Making sculpture make sense Essence: The heart of the form is elusive, but not inaccessible, and anyone can get it

Instant Culture

January 11, 1998|By Terry Teachout | Terry Teachout,SPECIAL TO THE SUN

Even if you've never set foot in an art museum, it's a safe bet that you know something about sculpture, be it from making snowmen as a child or looking at the statues in your neighborhood park. Such oft-reproduced masterpieces of Western art as Michelangelo's "David" and Rodin's "The Thinker" are every bit as much a part of the common stock of cultural memory as the "Mona Lisa."

Yet sculpture has long taken a back seat to painting in the collective consciousness of art connoisseurs. Generally speaking, important sculptures don't cost as much as important paintings (not quite as much, anyway), in part because they frequently exist in multiple casts made from the artist's original work; as a result, wealthy collectors, most of whom buy with at least one eye on the market, are less likely to specialize in sculpture. Where collectors go, the public eventually follows, which is why Pablo Picasso is a household name and Alberto Giacometti isn't.

But great sculpture is in no way inferior to great painting. Indeed, the physical presence of a sculpture - its touchability, so to speak - may well make it more immediately intelligible to the novice than a painting of comparable vintage and significance. What's more, the existence of numerous authentic copies of such triumphs of the sculptor's art as, say, Degas' "Dancer Looking at the Sole of Her Right Foot" (casts of which can be seen in many of America's larger museums) means you don't have to catch the next plane to Italy to find out what sculpture is all about: A simple train ride will do quite nicely.

So will a quick drive to the nearest bookstore. For even though the three-dimensionality of sculpture necessarily limits the extent which it can be "reproduced" by a flat photograph, the happy fact remains that there are plenty of first-rate books about sculpture, many of which are ideally suited to the needs of budding gallery-goers eager to set forth on the road to cultural awareness. Here are six books - all but one available in paperback - that, taken together, will tell you who's who, what's what and where's where in the world of sculpture:

* Full Circle: David Finn has spent more time looking closely at great statues than anyone now alive. He has, by his own reckoning, "taken tens of thousands of photographs of sculpture for over 25 books, which is probably something of a record." Finn's "How to Look at Sculpture" (Abrams, 144 pages, $14.95 paper), illustrated with his own exquisite photographs of some of the most famous statues in the world - among them Michelangelo's "Moses," Donatello's "St. Mary Magdalen," Cellini's "The Nymph of Fontainebleau," Canova's "Three Graces," Rodin's "Hand of God," Brancusi's "The Muse" and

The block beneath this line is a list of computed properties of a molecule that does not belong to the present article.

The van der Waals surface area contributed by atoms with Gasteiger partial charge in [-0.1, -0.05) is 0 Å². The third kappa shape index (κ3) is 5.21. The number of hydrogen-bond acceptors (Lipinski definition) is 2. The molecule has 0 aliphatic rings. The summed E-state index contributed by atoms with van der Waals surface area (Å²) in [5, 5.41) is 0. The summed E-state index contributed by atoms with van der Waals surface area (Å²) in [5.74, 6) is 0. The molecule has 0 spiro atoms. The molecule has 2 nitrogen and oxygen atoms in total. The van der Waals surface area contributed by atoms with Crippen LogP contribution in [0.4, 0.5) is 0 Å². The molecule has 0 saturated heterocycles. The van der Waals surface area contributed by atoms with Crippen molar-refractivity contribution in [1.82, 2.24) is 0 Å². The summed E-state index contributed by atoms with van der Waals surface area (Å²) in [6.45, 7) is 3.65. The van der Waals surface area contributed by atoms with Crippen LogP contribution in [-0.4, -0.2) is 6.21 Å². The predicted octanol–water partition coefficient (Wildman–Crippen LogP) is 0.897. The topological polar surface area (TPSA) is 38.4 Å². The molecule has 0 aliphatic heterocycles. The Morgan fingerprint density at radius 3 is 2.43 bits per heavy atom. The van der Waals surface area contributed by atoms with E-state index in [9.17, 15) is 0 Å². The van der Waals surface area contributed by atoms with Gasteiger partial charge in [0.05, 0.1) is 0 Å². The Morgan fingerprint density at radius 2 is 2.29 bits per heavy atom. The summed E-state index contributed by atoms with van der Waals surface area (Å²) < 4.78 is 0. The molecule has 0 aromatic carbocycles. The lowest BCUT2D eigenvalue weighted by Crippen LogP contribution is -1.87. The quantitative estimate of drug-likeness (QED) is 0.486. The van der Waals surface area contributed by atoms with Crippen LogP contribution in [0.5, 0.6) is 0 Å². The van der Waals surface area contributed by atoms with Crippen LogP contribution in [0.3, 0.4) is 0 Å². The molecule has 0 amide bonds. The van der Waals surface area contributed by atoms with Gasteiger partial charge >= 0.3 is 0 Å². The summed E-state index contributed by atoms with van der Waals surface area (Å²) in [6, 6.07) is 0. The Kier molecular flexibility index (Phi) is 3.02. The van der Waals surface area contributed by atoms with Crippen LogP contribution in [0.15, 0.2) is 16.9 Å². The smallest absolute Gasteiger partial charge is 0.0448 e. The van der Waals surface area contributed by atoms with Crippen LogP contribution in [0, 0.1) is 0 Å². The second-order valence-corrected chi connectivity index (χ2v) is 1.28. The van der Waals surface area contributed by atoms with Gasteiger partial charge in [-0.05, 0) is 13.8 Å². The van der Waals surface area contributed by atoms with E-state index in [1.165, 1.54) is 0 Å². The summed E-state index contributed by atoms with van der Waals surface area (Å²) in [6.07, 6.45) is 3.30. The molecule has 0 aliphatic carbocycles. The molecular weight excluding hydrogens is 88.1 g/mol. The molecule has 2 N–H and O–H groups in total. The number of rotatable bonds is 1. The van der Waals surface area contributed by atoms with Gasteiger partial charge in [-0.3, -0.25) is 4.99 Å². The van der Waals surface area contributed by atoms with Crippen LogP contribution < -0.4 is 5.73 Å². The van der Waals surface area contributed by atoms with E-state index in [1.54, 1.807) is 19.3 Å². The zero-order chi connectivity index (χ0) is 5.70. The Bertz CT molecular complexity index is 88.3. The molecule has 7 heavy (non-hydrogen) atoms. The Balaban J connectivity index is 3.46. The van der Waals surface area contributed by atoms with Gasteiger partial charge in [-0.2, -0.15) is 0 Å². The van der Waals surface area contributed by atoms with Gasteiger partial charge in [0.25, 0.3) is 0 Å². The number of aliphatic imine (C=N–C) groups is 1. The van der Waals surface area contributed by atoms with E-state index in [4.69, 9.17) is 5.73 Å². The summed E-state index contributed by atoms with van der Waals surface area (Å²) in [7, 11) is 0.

Giacometti's "Diego" - is without question the best introductory book about sculpture currently in print.

Of particular value is the clarity with which Finn summarizes the distinguishing features of his favorite art form: "When you walk by an important sculpture in a museum, in front of a building, in a city plaza, or in a park, you are passing something that can open your eyes and mind to a new world. If you give it only a quick glance you will surely miss the experience. But if you stop, look carefully, walk around the sculpture, and watch it change as you see it from different angles, you will be able to make some astonishing discoveries. ... A sculpture exists in space like a human being, or like a mountain, tree or cloud, and it needs to be approached as a terrain that must be explored in order to be fully appreciated."

* The Lost World: When we think of sculpture, most of us think first of the ancient Greeks, whose unprecedented technical skill marked a turning point in the evolution of Western art. But their statuary, for all its self-evident beauties, is deceptively difficult to comprehend. To the Greeks, sculpture was not "art": it was, rather, a tool of religious observance. In order to get a better

sense of what these extraordinary statues really meant to their makers and owners, you can do no better than to read Nigel Spivey's "Understanding Greek Sculpture: Ancient Meanings, Modern Readings" (Thames and Hudson, 240 pages, $24.95 paper). Spivey, who lectures in classics at Cambridge University, combines an appreciation of the aesthetic aspect of Greek sculpture with a profound understanding of its complex cultural context.

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